Mirroring strategies attempt to copy the previous move. On first move, they will attempt to play in the centre. If neither of these are possible, they will pick a random move. Each entry represents a different form of copying; direct copy, reflection in either the X or Y axis, half-turn rotation.
|Branching factor||11.01|| |
|Complexity||10^104.79||Based on game length and branching factor|
|Samples||1000||Quantity of logged games played|
Computational complexity (where present) is an estimate of the game tree reachable through actual play. For each game in turn, Ai Ai marks the positions reached in a hashtable, then counts the number of new moves added to the table. Once all moves are applied, it treats this sequence as a geometric progression and calculates the sum as n-> infinity.
|Distinct actions||955||Number of distinct moves (e.g. "e4") regardless of position in game tree|
|Killer moves||194||A 'killer' move is selected by the AI more than 50% of the time|
Too many killers to list.
|Good moves||465||A good move is selected by the AI more than the average|
|Bad moves||179||A bad move is selected by the AI less than the average|
|Terrible moves||102||A terrible move is never selected by the AI|
Too many terrible moves to list.
|Samples||1000||Quantity of logged games played|
This chart is based on a single playout, and gives a feel for the change in material over the course of a game.
This chart shows the best move value with respect to the active player; the orange line represents the value of doing nothing (null move).
The lead changed on 8% of the game turns. Ai Ai found 6 critical turns (turns with only one good option).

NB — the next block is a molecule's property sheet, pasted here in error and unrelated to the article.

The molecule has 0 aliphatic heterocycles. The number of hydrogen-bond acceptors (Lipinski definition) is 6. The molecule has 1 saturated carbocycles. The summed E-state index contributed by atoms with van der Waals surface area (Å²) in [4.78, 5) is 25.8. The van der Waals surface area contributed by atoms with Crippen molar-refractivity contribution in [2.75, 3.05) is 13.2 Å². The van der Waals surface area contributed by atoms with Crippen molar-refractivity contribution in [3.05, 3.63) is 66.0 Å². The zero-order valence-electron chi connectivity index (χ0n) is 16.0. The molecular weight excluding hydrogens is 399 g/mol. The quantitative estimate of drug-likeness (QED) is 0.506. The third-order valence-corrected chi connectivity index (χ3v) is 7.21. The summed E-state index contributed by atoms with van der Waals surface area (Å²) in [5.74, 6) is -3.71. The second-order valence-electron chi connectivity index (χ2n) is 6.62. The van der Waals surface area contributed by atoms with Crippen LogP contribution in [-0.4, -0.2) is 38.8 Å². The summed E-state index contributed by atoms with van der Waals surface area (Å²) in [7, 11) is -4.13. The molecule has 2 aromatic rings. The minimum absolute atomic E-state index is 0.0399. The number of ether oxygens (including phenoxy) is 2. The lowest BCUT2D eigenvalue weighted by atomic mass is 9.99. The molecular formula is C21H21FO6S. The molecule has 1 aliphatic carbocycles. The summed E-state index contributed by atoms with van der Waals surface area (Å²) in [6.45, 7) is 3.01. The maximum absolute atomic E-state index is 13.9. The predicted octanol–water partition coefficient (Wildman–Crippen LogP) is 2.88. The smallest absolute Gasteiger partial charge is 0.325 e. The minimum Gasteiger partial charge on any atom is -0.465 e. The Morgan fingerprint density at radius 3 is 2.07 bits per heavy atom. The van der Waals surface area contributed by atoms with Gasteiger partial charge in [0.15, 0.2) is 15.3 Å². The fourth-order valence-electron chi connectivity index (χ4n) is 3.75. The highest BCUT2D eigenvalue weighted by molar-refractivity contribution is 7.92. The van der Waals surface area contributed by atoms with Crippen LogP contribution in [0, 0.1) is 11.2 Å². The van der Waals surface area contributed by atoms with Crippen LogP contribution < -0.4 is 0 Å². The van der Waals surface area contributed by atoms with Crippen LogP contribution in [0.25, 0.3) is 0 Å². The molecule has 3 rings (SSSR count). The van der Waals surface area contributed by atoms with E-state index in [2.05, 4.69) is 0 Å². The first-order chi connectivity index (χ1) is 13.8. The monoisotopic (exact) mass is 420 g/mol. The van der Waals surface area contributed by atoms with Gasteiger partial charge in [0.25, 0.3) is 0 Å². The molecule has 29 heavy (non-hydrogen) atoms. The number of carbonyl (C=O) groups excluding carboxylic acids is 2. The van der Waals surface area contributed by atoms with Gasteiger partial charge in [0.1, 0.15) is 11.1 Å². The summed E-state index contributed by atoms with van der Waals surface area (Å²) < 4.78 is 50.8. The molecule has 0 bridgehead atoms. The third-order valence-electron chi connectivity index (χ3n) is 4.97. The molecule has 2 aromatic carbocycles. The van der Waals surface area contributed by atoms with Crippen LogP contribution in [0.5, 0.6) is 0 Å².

Overall, this playout was 73.24% hot.
This chart shows the relative temperature of all moves each turn. Colour range: black (worst), red, orange(even), yellow, white(best).
|Measure||All players||Player 1||Player 2|
|Mean % of effective moves||81.77||70.41||93.46|
|Mean no. of effective moves||7.63||7.00||8.29|
|Effective game space||10^36.55||10^16.75||10^19.80|
|Mean % of good moves||36.33||66.89||4.89|
|Mean no. of good moves||3.72||7.19||0.14|
|Good move game space||10^17.76||10^17.46||10^0.30|
These figures were calculated over a single game.
An effective move is one with score 0.1 of the best move (including the best move). -1 (loss) <= score <= 1 (win)
A good move has a score > 0. Note that when there are no good moves, an multiplier of 1 is used for the game spce calculation.
Table: branching factor per turn.
This chart is based on a single playout, and gives a feel for the types of moves available over the course of a game.
Red: removal, Black: move, Blue: Add, Grey: pass, Purple: swap sides, Brown: other.
Note: most games do not take board rotation and reflection into consideration.
Multi-part turns could be treated as the same or different depth depending on the implementation.
Counts to depth N include all moves reachable at lower depths.
Inaccuracies may also exist due to hash collisions, but Ai Ai uses 64-bit hashes so these will be a very small fraction of a percentage point.
No solutions found to depth 5.
Colour shows the success ratio of this play over the first 10moves; black < red < yellow < white.
Size shows the frequency this move is played.
Black to win in 3 moves
Selection criteria: first move must be unique, and not forced to avoid losing. Beyond that, Puzzles will be rated by the product of [total move]/[best moves] at each step, and the best puzzles selected.